Do you feel like your life counts and is making a difference? Does the fact that you are a young mom with kids at home make you feel side-lined?
A shot of hope: You’re making a beautiful difference right where you are.
Have you heard this prayer? It’s one of the most beautiful prayers of all time.
In it, St. Francis of Assisi speaks to the longing in our human hearts for noble service and difference-making a world so full of hate, prejudice, war, and hurt.
- Lord, make me an instrument of Your peace;
- Where there is hatred, let me sow love;
- Where there is injury, pardon;
- Where there is discord, harmony;
- Where there is error, truth;
- Where there is doubt, faith;
- Where there is despair, hope;
- Where there is darkness, light;
- And where there is sadness, joy.
- O Divine Master, Grant that I may not so much seek
- To be consoled as to console;
- To be understood as to understand;
- To be loved as to love.
- For it is in giving that we receive;
- It is in pardoning that we are pardoned;
- And it is in dying that we are born to eternal life.
I gravitate toward difference makers and I want to spend time with people who are bettering the world around them.
I want my life to count and you do, too.
But we think everyone else is making a difference. Me? I’m here at home, doing my thing, making meals, schooling kids, changing diapers, tidying toys.
So who are the actual world changers? Are they the people who have a confederation named after them? A conference? Do they have a newsletter or blog? A nationally syndicated TV show?
St. Francis of Assisi gives us clues. At first glance, the prayer sounds like it’s for the lofty worldwide-peace-global movers and shakers.
But upon further examination, it’s small. It’s local, even right down under the roof of your own home.
It’s all about one-on-one human interaction, because isn’t our theology lived out in our human interactions?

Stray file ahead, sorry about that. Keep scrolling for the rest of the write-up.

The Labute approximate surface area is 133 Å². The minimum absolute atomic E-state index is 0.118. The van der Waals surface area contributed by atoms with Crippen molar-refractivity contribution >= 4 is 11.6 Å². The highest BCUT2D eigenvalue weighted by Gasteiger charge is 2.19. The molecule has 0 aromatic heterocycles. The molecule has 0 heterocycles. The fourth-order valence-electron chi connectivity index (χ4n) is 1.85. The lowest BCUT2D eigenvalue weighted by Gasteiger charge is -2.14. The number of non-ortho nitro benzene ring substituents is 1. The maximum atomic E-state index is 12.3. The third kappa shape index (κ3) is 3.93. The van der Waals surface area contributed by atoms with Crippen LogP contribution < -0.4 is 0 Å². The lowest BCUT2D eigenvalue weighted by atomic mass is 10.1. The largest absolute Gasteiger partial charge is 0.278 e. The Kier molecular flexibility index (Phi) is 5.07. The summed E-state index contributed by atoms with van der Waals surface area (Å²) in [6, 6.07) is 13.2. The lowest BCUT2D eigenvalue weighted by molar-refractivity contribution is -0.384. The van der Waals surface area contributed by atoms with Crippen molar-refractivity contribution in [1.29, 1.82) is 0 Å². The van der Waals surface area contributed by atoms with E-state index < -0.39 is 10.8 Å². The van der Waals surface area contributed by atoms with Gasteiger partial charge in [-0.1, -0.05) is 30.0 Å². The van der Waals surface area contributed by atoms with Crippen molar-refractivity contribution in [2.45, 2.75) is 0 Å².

So, who is nearest to you right now? That’s where you make the difference.
Moms, you can answer this prayer without ever leaving your house.
You can and will make a difference for the Kingdom of God by caring right where you are.
Who needs your comfort? Your love? Your care? Who needs you to be a voice for justice in their lives? Who could use your encouragement? Who needs a meal? Who needs a listening ear?
My friend Joy is using her gifts alongside her husband in Uganda. It’s easy to admire here because she’s rocking babies on the other side of the world. But, what if you could make a difference here by rocking babies in a church nursery or by welcoming a younger mom into your home for refreshment and a needed break?
Why do we overlook the local, while glamorizing the distant and global?
Who is hiding deep hurt? Who doesn’t know where to go for help, like the son of this woman who lives a town over from me, who didn’t feel as though anyone cared, so he killed himself.
We are the difference makers if we’ll open our eyes and allow the Holy Spirit to direct us. Christ through you. A conduit of hope and peace.
Yesterday, was a perfectly normal day, but I prayed that God would take my day and use it for the good of others and His glory, as I pray each morning.
The “others” came in the form of my kids first as I taught them. I checked cursive handwriting for neatness and served leftovers for lunch. I tidied the house.
I noticed an ambulance outside my window through the falling snow. It was my elderly neighbor in need of help. God prompted me to go out and stand with the son as he waited for his dad. “There’s nothing I can do,” I reasoned. “It’s snowing and I would just be in the way.” But the Holy Spirit prompted me to go out. So I did. I stood in the snow with my neighbors worried son, and told him we’d watch the house and pray. I have no idea how that helped, but I showed up.
We had kids over for some snowmobiling fun, came home, and ate dinner. An hour later we had 12 teen girls in for Winter Bible Study. We talked, laughed, and I served more food. I had a table full of women after the event, so we sat, ate, shared life, and prayed for the needs represented at the table. My college daughters want to chat late at night, so I did that.
Was my day remarkable? No. There was absolutely nothing radical in it. But the Spirit prompted me to go and help and pray and serve and I did. That’s the radical part.
We’re not living a soliloquy. It’s not all about our story. We are part of God’s bigger story, a Kingdom building story, and the radical part is showing up in the small.
Where are you today? What is God prompting you to do? Who can you serve? Chime in and tell me what He’s called you to today.